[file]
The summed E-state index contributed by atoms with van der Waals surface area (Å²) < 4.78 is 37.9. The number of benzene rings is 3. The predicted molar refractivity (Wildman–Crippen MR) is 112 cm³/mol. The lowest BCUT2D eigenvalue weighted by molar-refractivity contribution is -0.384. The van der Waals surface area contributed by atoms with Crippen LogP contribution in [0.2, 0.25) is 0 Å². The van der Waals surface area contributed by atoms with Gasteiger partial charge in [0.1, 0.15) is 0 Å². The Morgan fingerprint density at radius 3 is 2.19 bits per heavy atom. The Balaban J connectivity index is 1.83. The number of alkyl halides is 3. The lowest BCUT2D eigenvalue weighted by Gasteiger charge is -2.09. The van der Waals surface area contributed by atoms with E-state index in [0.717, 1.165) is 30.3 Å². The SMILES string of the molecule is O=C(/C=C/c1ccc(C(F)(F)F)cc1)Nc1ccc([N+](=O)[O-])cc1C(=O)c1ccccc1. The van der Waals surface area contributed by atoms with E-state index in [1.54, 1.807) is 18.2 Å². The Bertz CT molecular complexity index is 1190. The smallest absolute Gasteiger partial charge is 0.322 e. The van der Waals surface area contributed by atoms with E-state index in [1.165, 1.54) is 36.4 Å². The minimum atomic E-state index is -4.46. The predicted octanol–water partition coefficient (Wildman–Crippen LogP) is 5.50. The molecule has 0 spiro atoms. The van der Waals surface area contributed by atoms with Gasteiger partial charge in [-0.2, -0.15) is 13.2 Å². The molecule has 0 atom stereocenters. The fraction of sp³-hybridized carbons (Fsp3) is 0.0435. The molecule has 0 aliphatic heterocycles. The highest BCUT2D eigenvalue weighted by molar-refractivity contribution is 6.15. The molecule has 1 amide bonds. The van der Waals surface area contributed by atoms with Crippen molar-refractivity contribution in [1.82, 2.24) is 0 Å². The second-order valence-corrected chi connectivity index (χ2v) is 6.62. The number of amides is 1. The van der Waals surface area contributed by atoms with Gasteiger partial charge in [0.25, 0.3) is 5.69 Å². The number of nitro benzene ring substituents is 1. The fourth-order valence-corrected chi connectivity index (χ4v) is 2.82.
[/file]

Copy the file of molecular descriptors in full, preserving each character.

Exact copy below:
The summed E-state index contributed by atoms with van der Waals surface area (Å²) < 4.78 is 37.9. The number of benzene rings is 3. The predicted molar refractivity (Wildman–Crippen MR) is 112 cm³/mol. The lowest BCUT2D eigenvalue weighted by molar-refractivity contribution is -0.384. The van der Waals surface area contributed by atoms with Crippen LogP contribution in [0.2, 0.25) is 0 Å². The van der Waals surface area contributed by atoms with Gasteiger partial charge in [0.1, 0.15) is 0 Å². The Morgan fingerprint density at radius 3 is 2.19 bits per heavy atom. The Balaban J connectivity index is 1.83. The number of alkyl halides is 3. The lowest BCUT2D eigenvalue weighted by Gasteiger charge is -2.09. The van der Waals surface area contributed by atoms with E-state index in [0.717, 1.165) is 30.3 Å². The SMILES string of the molecule is O=C(/C=C/c1ccc(C(F)(F)F)cc1)Nc1ccc([N+](=O)[O-])cc1C(=O)c1ccccc1. The van der Waals surface area contributed by atoms with E-state index in [1.54, 1.807) is 18.2 Å². The Bertz CT molecular complexity index is 1190. The smallest absolute Gasteiger partial charge is 0.322 e. The van der Waals surface area contributed by atoms with E-state index in [1.165, 1.54) is 36.4 Å². The minimum atomic E-state index is -4.46. The predicted octanol–water partition coefficient (Wildman–Crippen LogP) is 5.50. The molecule has 0 spiro atoms. The van der Waals surface area contributed by atoms with Gasteiger partial charge in [-0.2, -0.15) is 13.2 Å². The molecule has 0 atom stereocenters. The fraction of sp³-hybridized carbons (Fsp3) is 0.0435. The molecule has 0 aliphatic heterocycles. The highest BCUT2D eigenvalue weighted by molar-refractivity contribution is 6.15. The molecule has 1 amide bonds. The van der Waals surface area contributed by atoms with Crippen molar-refractivity contribution in [1.82, 2.24) is 0 Å². The second-order valence-corrected chi connectivity index (χ2v) is 6.62. The number of amides is 1. The van der Waals surface area contributed by atoms with Gasteiger partial charge in [0.25, 0.3) is 5.69 Å². The number of nitro benzene ring substituents is 1. The fourth-order valence-corrected chi connectivity index (χ4v) is 2.82.